4. I agree that most of this puzzle is straightforward. I also had problems with 21 across until I realised that “probably” is the definition. In addition to clues already mentioned ONE LINER at 1 down and DETRIUS at 2 down are quite neat. However, I have two problem clues.

    At 9 across I thought the English spelling was “aestival” with the “a” dropped in the US? If I’m correct I think it should be the “summer in the US” or some such indication.

    At 15 across I think “upset” indicates an anagram whereas this is a reversal. So “God who suffers a reversal is cross” is fine but “God, if upset…” is an indirect anagram. Jimbo.

    1. 9A: I think strictly you’re right (without access to dictionaries to check), but the pattern in (a)estival, (o)edema, encyclop(a)edia and so on seems well-known enough for the US version to be understood. But for some irrational reason, ‘center’ or ‘color’ without a ‘US’ indication would bother me more…

      15A: upset = both “disturbed” (anag. indicator) and “overturned” (reversal indicator), I think – so you have to work out which is being used. I think you can rely on the Times puzzle not using indirect anags, so it must be the latter in this case.

    1. Ta for that. SKIT=hoax was in neither of the two dictionaries I’ve currently got access to but I might have known it would be in the Big Red One.
  5. A pleasant 11 minutes here. Didn’t understand 7 dn at the time, but it’s a good ‘un. I wonder if my enjoyment is diminished by trying to achieve a faster time at the expense of fully understanding some clues. My COD is 17d.
  6. What is the “A” for at the beginning of 3D?

    Can you have “a debris” or “a detritus”? Aren’t they both uncountable? I would have thought “Debris I trusted…” would have been better.


    1. Are you working from an electronic copy? My paper copy has “…debris I trusted would be dealt with” (the previous clue ended with “…”). Maybe a gremlin has swapped the “…” for “a” in the electronic version?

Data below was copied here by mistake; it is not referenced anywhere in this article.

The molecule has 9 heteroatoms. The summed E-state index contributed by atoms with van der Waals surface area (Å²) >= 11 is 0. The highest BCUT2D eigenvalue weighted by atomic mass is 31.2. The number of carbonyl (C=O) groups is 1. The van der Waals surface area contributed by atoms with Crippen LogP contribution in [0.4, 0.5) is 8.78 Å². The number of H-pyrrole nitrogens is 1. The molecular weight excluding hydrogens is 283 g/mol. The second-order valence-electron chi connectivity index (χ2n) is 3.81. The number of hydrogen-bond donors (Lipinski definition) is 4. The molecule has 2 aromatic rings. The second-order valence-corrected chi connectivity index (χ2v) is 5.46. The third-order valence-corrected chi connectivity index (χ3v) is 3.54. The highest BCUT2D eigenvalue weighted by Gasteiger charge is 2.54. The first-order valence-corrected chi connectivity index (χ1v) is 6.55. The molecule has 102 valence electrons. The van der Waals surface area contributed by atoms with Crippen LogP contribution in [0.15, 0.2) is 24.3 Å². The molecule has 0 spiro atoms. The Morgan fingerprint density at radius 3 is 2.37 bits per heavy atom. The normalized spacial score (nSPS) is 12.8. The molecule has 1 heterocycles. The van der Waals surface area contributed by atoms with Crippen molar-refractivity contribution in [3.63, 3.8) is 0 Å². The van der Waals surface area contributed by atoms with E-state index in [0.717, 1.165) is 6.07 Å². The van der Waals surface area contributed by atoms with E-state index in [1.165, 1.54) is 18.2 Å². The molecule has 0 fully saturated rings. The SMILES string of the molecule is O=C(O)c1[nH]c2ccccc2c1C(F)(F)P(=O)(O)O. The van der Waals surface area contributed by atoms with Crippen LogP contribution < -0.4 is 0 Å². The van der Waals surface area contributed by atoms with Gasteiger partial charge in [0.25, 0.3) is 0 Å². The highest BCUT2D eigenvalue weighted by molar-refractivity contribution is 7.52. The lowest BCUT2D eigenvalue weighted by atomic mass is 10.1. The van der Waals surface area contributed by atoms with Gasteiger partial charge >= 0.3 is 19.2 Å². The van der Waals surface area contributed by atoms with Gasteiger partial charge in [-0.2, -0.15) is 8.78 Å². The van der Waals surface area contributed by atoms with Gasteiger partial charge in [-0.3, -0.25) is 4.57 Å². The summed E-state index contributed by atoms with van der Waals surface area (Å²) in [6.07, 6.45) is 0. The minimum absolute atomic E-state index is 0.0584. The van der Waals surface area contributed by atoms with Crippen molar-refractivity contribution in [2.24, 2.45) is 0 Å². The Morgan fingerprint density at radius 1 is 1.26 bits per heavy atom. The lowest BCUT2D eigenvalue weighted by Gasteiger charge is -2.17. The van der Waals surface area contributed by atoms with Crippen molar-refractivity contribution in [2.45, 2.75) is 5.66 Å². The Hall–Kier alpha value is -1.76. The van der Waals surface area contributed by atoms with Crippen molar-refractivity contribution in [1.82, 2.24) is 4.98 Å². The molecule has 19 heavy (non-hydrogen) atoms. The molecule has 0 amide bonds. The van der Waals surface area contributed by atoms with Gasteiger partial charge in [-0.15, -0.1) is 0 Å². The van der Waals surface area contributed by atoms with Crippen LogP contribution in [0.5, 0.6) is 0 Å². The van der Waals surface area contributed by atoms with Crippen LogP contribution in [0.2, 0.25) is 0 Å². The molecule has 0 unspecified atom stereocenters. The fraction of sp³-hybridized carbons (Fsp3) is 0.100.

1. Aha!

        I printed it off from the online version. The previous clue is missing the ellipsis at the end as well.

        Mystery solved!


  7. Two short sittings, but easily under 10 minutes here, I guess it was an easy crossword. I thought 23ac was cute, I have a fondness for constructions that go over several words.
  8. I don’t think the surfaces of 16D and 18D are too bad. 16D suggests, to me, some sort of municipal scheme/facility to encourage disposal of needles (not an attractive concept, but quite plausible). I don’t dream of Ferraris in anything other than red, but ‘biscuit’ wouldn’t look too bad on some cars…
  9. I think that 10A is worthy of mention — in fact, I’ll COD it. The surface is very smooth and the def is quite unrelated — very clever.
  10. 7:08 here for a delightful Monday puzzle. 10A is my COD as well – it’s possible that I’ve seen it before, but if so it’s worth repeating.

    Thanks for the explanation about the “A” at the start of the clue to 3D, which had been bothering me.

  11. A quick ‘un for me too – under the half hour.

    There are nine “easies” not in the blog:

    5a Be successful and travel (2,6)

    10a Turned and fled, pusued by police (6)
    RAN CID. Some commenters’ COD.

    12a Necessitate English translation of (Latin)* (6)

    15a God, if upset, would be cross (4)
    EROS. Sore = cross upset or backwards. Some do not like using upset for backwards in an across clue it seems.

    17a Book featuring schoolboy East (4)
    TOM (Brown) E

    22a It’s unclear how stupid fellow grasps university year (6)
    CLO U D Y

    2d Crack I discovered on vessel (3-5)
    ONE LINER. We have to accept that I = 1 here.

    6d Got to know writer with the name Edward (7)
    LEAR N ED. I wonder if Edward Lear was known as Ed?

    8d Take out of the picture subsidiary activity (8)